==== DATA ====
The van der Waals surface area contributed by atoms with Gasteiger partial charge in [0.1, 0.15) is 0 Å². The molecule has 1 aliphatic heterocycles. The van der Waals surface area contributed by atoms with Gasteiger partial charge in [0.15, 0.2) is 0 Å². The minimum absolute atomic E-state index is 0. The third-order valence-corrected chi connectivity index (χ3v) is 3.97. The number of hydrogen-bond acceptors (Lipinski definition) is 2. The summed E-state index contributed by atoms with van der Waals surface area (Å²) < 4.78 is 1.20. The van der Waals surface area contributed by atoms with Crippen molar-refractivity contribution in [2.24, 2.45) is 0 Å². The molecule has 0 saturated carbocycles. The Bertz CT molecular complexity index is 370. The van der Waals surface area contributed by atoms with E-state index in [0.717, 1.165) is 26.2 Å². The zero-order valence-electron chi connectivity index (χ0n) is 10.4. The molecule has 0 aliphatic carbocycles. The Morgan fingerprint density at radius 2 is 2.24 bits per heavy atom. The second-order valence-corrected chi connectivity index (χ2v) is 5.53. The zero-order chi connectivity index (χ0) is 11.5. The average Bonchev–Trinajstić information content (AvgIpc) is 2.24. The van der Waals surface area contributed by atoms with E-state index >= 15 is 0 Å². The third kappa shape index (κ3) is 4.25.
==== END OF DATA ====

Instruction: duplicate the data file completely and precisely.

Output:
The van der Waals surface area contributed by atoms with Gasteiger partial charge in [0.1, 0.15) is 0 Å². The molecule has 1 aliphatic heterocycles. The van der Waals surface area contributed by atoms with Gasteiger partial charge in [0.15, 0.2) is 0 Å². The minimum absolute atomic E-state index is 0. The third-order valence-corrected chi connectivity index (χ3v) is 3.97. The number of hydrogen-bond acceptors (Lipinski definition) is 2. The summed E-state index contributed by atoms with van der Waals surface area (Å²) < 4.78 is 1.20. The van der Waals surface area contributed by atoms with Crippen molar-refractivity contribution in [2.24, 2.45) is 0 Å². The molecule has 0 saturated carbocycles. The Bertz CT molecular complexity index is 370. The van der Waals surface area contributed by atoms with E-state index in [0.717, 1.165) is 26.2 Å². The zero-order valence-electron chi connectivity index (χ0n) is 10.4. The molecule has 0 aliphatic carbocycles. The Morgan fingerprint density at radius 2 is 2.24 bits per heavy atom. The second-order valence-corrected chi connectivity index (χ2v) is 5.53. The zero-order chi connectivity index (χ0) is 11.5. The average Bonchev–Trinajstić information content (AvgIpc) is 2.24. The van der Waals surface area contributed by atoms with E-state index >= 15 is 0 Å². The third kappa shape index (κ3) is 4.25.